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where did you get 73% from?! statistics doesn't really work like that. you are ignoring two factors:

  1. what is important is not the percentage, but the numbers of wrong and right. if you guessed a coin toss three times out of four that would be 75% right, but could easily be luck. in contrast, guessing 75 times out of a hundred, while still 75%, is very unlikely to be down to chance.

  2. guessing something from many choices is more impressive than guessing between few options. so guessing whether a coin is heads or tails is relatively easy - you will be right half the time. but guessing a random number, which might have any value from 0 to a million, say, is much harder - even if someone only guess that correctly 1% of the time, it would be very unusual.

anyway, to answer the question, with enough pseudo-random numbers you may start to predict certain patterns (for example, successive numbers may make a pattern in a "space" of some dimension). that might not give you the next number, but may give you enough to say whether it will will be larger or smaller than average, for example.

and if you know the underlying algorithm then, you in some cases you can work backwards from the random number (or a series of values) to find the "internal state". once you have that you can predict all future numbers, because you are effectively running the same program in parallel.

random number generators designed to avoid these two problems (and some others) are called "secure random number generators".

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"with enough pseudo-random numbers you can start to predict certain patterns". That is not true for cryptographically strong generators. –  Thilo Aug 18 '11 at 1:53
    
true, i will clarify. –  andrew cooke Aug 18 '11 at 1:55
    
As you pointed out, it is harder to guess right 75 out of 100 times, than it is 3 out of 4 times, but both are 75%. The figure of 73% for to be considered accurate prediction was from a documentary program I watched to determine if identical twins can accurately predict the responses of each other. They failed, getting scores of 69 and 71%. Putting them in the relm of good guessers as opposed to the "virtual telepaths" they were saying they ware. They also tested fortune tellers and others who claimed they can predict an outcome accurately. –  Francis Rodgers Aug 18 '11 at 2:02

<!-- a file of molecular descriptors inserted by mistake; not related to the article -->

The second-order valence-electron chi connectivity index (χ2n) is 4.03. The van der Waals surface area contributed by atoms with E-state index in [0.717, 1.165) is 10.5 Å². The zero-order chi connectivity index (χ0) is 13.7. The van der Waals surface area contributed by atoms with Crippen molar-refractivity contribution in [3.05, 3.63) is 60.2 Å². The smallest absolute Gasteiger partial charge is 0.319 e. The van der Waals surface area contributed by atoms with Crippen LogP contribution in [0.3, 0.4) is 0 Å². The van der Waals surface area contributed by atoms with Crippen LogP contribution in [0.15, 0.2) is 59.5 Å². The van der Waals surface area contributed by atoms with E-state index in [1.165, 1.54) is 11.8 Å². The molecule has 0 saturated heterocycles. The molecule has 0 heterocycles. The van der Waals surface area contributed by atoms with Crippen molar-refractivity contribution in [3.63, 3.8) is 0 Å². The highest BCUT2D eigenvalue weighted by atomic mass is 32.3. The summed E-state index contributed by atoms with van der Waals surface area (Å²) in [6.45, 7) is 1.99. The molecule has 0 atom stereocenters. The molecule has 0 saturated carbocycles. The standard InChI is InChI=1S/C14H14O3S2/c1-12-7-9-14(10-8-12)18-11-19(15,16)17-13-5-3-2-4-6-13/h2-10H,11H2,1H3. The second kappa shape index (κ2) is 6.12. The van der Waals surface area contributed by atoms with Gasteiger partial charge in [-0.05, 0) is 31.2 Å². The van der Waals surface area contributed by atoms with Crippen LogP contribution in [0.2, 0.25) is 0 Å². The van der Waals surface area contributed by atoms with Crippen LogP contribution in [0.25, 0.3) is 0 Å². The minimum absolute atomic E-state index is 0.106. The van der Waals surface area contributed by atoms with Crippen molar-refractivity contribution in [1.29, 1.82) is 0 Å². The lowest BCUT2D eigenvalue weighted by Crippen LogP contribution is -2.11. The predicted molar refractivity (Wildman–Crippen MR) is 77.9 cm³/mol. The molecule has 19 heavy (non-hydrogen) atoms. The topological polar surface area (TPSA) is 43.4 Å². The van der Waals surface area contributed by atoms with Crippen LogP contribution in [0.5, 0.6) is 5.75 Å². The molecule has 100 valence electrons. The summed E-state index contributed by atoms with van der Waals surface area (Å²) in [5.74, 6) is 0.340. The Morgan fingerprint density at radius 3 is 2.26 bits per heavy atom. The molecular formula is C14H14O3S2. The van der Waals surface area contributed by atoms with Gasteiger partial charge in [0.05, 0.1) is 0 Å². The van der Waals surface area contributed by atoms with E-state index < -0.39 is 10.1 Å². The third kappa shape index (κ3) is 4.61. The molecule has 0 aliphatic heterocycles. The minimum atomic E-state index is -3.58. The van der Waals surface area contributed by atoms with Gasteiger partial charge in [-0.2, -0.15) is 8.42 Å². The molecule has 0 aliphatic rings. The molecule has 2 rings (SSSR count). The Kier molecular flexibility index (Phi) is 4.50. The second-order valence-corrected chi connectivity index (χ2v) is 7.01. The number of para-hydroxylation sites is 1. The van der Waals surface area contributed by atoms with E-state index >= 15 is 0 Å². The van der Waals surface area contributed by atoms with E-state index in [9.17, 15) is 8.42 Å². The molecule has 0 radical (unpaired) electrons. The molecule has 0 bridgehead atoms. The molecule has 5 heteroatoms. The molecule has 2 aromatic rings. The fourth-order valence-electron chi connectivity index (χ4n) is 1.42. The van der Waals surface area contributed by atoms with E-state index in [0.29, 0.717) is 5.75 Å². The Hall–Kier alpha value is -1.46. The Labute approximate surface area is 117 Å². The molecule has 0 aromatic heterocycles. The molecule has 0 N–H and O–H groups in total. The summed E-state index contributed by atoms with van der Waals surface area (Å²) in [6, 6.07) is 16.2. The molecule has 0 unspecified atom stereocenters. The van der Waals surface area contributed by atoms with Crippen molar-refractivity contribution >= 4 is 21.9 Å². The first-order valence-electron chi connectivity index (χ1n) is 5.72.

Their research shows that in order to be considered "accurately predicting" something, you must be able to predict greater than 73% of the time. Otherwise you are just good guessing. I assume they were talking about tests with more than 4 questions. Thanks for your repsonse. –  Francis Rodgers Aug 18 '11 at 2:04
    
ok, so the 73% limit they were using there would have been calculated for the number of guesses that they made in the test - it's not a universal threshold, but one tailored for that particular case. [edit: right, more than 4 guesses, but less than a hundred, i would guess] –  andrew cooke Aug 18 '11 at 2:05
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Given that fact, is it possible to accurately predict what the number will be.

No. To prevent exactly that there are cryptographically strong pseudo random number generators. Even if you know all the parameters (except the seed), you cannot predict the next number. Just like you cannot invert a cryptographic hash, or decrypt an encrypted message without the key.